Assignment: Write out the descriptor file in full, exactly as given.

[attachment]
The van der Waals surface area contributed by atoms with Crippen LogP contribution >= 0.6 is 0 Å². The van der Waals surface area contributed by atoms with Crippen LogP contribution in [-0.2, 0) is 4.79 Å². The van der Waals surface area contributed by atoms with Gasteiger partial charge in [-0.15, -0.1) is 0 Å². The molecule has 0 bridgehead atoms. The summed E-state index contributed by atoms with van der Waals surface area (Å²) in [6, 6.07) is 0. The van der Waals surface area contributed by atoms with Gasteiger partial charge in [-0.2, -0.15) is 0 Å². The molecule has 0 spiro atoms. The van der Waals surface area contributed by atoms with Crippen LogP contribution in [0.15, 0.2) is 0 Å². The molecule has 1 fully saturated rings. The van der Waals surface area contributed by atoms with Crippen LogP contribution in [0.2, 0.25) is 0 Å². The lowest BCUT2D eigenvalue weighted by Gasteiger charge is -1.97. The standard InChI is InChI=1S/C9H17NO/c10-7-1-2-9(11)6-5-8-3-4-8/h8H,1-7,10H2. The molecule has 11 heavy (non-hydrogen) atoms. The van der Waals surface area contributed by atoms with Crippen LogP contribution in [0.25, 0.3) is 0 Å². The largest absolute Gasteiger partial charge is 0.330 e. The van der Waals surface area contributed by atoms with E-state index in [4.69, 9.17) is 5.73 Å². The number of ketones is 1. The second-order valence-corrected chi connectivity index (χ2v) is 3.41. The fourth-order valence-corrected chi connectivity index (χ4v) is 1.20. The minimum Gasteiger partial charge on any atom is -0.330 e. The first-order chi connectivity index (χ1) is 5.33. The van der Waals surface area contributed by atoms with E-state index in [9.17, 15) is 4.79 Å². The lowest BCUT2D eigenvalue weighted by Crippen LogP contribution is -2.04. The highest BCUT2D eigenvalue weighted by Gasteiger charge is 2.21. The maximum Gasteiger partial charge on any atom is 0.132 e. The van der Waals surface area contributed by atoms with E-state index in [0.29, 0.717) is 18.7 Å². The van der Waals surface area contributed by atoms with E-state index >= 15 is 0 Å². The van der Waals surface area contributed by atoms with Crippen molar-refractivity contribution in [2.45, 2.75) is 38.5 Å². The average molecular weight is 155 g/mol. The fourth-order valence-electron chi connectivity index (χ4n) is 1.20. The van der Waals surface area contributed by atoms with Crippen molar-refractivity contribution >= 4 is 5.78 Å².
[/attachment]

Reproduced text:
The van der Waals surface area contributed by atoms with Crippen LogP contribution >= 0.6 is 0 Å². The van der Waals surface area contributed by atoms with Crippen LogP contribution in [-0.2, 0) is 4.79 Å². The van der Waals surface area contributed by atoms with Gasteiger partial charge in [-0.15, -0.1) is 0 Å². The molecule has 0 bridgehead atoms. The summed E-state index contributed by atoms with van der Waals surface area (Å²) in [6, 6.07) is 0. The van der Waals surface area contributed by atoms with Gasteiger partial charge in [-0.2, -0.15) is 0 Å². The molecule has 0 spiro atoms. The van der Waals surface area contributed by atoms with Crippen LogP contribution in [0.15, 0.2) is 0 Å². The molecule has 1 fully saturated rings. The van der Waals surface area contributed by atoms with Crippen LogP contribution in [0.2, 0.25) is 0 Å². The lowest BCUT2D eigenvalue weighted by Gasteiger charge is -1.97. The standard InChI is InChI=1S/C9H17NO/c10-7-1-2-9(11)6-5-8-3-4-8/h8H,1-7,10H2. The molecule has 11 heavy (non-hydrogen) atoms. The van der Waals surface area contributed by atoms with Crippen LogP contribution in [0.25, 0.3) is 0 Å². The largest absolute Gasteiger partial charge is 0.330 e. The van der Waals surface area contributed by atoms with E-state index in [4.69, 9.17) is 5.73 Å². The number of ketones is 1. The second-order valence-corrected chi connectivity index (χ2v) is 3.41. The fourth-order valence-corrected chi connectivity index (χ4v) is 1.20. The minimum Gasteiger partial charge on any atom is -0.330 e. The first-order chi connectivity index (χ1) is 5.33. The van der Waals surface area contributed by atoms with E-state index in [9.17, 15) is 4.79 Å². The lowest BCUT2D eigenvalue weighted by Crippen LogP contribution is -2.04. The highest BCUT2D eigenvalue weighted by Gasteiger charge is 2.21. The maximum Gasteiger partial charge on any atom is 0.132 e. The van der Waals surface area contributed by atoms with E-state index in [0.29, 0.717) is 18.7 Å². The van der Waals surface area contributed by atoms with E-state index >= 15 is 0 Å². The van der Waals surface area contributed by atoms with Crippen molar-refractivity contribution in [2.45, 2.75) is 38.5 Å². The average molecular weight is 155 g/mol. The fourth-order valence-electron chi connectivity index (χ4n) is 1.20. The van der Waals surface area contributed by atoms with Crippen molar-refractivity contribution >= 4 is 5.78 Å².